Faliha Hassan

Faliha Hassan "Those are stars,"
says the child,
as airplanes distort the face of the sky.
"I used to rest my head,”
his sister says, "upon his kind arms.
I don't remember how we
found the bones of the murdered one
who was my Daddy who
was defending us on this mirage-earth,
asking a shadow; how did this begin?"

The ash women cry,
"These are the portents of those lost
in the darkness of the prisons."
One of them calls for help,
"I didn't find him.
He left without a helmet,
and nothing distinguishes him
but his heart.
He was like my country
too great to bear.
They returned many corpses
but not his."
"These are the marks of a faded morning,"
says the woman who, still
tidying the bed blankets,
dreams he may come in one longing night,
lights a match,
holds back grief.

"These are the memories of past years,"
says one who has just come.
"To whom has my age been sold as wood fire
for a fire that has raged for twenty-three years
without ending?
These are mirrors for my hollow life.”

Birds cry as they follow an Apache squadron,
"Where are the windows?
Where are the windows?
We want air!"

Translated by Suheil Najem


Four Poems


I part my days:
One half for daughters not able yet
To count by hand
Or walk with open heart,
And a half for the man huddling upon the age
As heavy as the war
Or, like a palm with no breath of odour.
What left I turn to birds
Replete with white…
Fleeting sea gulls,
Butterflies lisping with magic,
Signs of Surprise,
Tales about elves,
And the carol
Living deep in the dream
Narrated by the grandma
As she was warning me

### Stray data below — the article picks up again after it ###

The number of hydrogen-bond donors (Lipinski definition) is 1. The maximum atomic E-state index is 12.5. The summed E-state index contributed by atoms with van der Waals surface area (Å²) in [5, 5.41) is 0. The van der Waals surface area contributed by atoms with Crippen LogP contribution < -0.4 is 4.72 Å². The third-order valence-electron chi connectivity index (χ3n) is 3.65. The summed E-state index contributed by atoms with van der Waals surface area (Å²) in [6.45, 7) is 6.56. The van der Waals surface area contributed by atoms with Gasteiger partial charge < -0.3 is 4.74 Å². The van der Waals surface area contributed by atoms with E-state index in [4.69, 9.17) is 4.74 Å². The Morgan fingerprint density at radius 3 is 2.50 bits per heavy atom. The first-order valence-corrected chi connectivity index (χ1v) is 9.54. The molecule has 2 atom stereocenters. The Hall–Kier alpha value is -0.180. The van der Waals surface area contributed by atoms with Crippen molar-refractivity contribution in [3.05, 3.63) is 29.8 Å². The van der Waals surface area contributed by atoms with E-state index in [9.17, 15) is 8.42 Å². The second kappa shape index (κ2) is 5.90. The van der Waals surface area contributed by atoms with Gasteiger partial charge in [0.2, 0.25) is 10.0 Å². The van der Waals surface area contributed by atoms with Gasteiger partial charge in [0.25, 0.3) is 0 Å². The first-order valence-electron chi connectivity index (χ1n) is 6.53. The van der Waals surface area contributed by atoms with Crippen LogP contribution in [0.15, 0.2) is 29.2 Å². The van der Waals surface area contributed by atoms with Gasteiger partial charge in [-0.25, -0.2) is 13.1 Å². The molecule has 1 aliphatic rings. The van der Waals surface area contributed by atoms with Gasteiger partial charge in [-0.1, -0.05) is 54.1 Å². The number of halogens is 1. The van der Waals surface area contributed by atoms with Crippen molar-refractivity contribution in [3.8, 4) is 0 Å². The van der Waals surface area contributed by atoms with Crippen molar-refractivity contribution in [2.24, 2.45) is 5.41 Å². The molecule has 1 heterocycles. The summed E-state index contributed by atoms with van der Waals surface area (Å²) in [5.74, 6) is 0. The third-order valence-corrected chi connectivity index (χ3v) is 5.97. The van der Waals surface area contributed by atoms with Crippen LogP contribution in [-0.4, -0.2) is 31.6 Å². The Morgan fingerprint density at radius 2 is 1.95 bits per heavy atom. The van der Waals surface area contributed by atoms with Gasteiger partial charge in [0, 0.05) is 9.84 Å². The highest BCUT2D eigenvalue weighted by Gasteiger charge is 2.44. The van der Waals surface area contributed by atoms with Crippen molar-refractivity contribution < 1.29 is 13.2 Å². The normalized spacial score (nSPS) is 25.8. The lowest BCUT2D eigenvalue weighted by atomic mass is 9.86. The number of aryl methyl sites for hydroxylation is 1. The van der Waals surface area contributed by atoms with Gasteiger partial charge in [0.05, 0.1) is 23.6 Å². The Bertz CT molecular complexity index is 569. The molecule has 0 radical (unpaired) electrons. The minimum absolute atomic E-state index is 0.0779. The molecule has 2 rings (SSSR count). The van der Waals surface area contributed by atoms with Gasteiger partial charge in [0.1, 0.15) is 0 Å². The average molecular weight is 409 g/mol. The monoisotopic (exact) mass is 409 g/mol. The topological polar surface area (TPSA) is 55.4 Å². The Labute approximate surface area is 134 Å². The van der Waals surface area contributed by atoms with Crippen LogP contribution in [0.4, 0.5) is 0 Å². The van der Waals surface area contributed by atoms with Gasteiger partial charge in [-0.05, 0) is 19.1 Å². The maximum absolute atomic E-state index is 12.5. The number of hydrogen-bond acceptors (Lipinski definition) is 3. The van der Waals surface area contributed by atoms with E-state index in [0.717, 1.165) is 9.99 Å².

To run away
So that the core of the sea would cool off.
But, I forget her warning,
Wandering far out in my head,
But .. the clock calls to my dreams
So I come back…
To part my days:
One half for daughters not able yet
To jump as high as the wash rope
Burdened with woolen clothes,
And half
For the man sitting in silence
Sipping the nectar of the present
And cursing upon the future sorrow.


I'd like to come to you
But, our streets are red
And I do not have
But my white dress.


When the tomb has regained its lovely dimness,
I made my heart a window,
And started to praise my murderer.

The Child Martyr

For you, I write letters,
The others would be haunting me,
I hurried to the well to whisper:
It was a fast meeting
Like a bullet buried, through a bat, into the soldiers' ribs.
It was a slow meeting
Like a mother's tear
As she, preparing travel food
For the one born by the frontiers,
Whose birth certificate is full of worries.
All the overcoats are too large for him,
Yet, it is said that he's worn an overcoat,
This is doubtful,
For he's never been obsessed
With an instinct to take off his country.
I'll gather all those bloods
Still traveling…
Lest I should say that
Our descriptions are but kindred.
Some difference is there between us,
It is the wound, oh my companion,
To which I am an echo.

Translated by Hussein Nasser Jabr

Faliha Hassan, born in Najaf (Middle of Iraq) 1967. Published books of poetry: Because I Am a Girl, A Visit to the Museum of the Shadow, Five Addresses for the Friend of the Sea and Even after a While.

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